Investigation of Streptomyces promoters

Doctoral Thesis


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University of Cape Town

[The work described here had multiple aims: to create a promoter probe that was suitable for the isolation of developmentally regulated Strepcomyces promoters, to isolate such promoters, to develop a computer assisted analysis system whereby potential promoter sequences could be determined and to use this in the analysis of the cloned promoters. Initially the suitability of the Streptomyces antibioticus me1C operon for use as a reporter system in Streptomyces was investigated. It was established that late-expressed promoters could be identified and that it was possible to use the me1C2 gene alone for this purpose. However, it was shown that the use of both me1C1 and me1C2 resulted in a more sensitive reporter system. High copy number promoter probe vectors were constructed and tested. A low copy number promoter probe (which used the Streptomyces penemefaciens pSPN1 origin of replication) was also constructed. The characteristics (copy number, stability and mobility) of the probe were established. The conditions in which sporulation was induced by phosphate limitation were identified. Under such conditions late expressing, phosphate dependent promoters were isolated, using the promoter probes previously developed. The expression of these promoters was tested in Streptomyces coelicolor bldA mutants, and the bldA dependent promoters identified. These were sequenced. Computer assisted analysis of DNA sequence bias was conducted, with the intention of using bias patterns to identify potential regulatory regions. The initial approach of using the sequence bias of protein coding regions (based on the premise that regulatory sites are likely to be under represented in these regions) was unsuccessful. Further analysis in which the positional preference of sequences that were over represented in regulatory regions was conducted. Based on this the known promoters of Streptomyces were partially classified. The sequence bias of protein coding DNA regions was used to develop a novel method to identify the protein coding regions of Streptomyces DNA. The computer programs were then used to identify protein coding and potential regulatory regions.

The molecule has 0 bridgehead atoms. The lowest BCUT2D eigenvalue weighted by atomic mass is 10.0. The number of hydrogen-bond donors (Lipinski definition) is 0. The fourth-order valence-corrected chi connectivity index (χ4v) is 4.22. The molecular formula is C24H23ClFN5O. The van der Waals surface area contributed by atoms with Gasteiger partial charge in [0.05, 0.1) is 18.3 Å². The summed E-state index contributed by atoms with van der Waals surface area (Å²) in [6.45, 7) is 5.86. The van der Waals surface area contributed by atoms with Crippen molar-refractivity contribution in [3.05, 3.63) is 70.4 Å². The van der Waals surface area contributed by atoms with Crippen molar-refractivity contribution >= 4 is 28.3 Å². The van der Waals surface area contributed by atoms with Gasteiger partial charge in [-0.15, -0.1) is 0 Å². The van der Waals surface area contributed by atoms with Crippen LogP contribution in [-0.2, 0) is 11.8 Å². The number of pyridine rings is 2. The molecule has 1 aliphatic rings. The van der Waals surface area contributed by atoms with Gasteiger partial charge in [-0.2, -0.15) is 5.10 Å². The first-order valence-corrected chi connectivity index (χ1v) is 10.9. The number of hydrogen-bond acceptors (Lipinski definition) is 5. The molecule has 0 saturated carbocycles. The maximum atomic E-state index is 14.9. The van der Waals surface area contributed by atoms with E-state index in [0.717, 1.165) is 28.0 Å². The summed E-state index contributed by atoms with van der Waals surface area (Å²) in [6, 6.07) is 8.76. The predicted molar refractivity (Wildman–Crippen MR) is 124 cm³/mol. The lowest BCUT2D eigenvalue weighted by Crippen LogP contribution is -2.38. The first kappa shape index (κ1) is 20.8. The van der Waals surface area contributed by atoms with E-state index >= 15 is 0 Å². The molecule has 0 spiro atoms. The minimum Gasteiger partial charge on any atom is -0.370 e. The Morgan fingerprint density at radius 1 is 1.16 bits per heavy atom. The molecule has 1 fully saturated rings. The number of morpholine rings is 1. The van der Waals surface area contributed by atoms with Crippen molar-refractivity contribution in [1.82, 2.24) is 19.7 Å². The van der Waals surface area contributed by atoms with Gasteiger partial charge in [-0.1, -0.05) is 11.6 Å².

Bibliography: leaves 221-[234].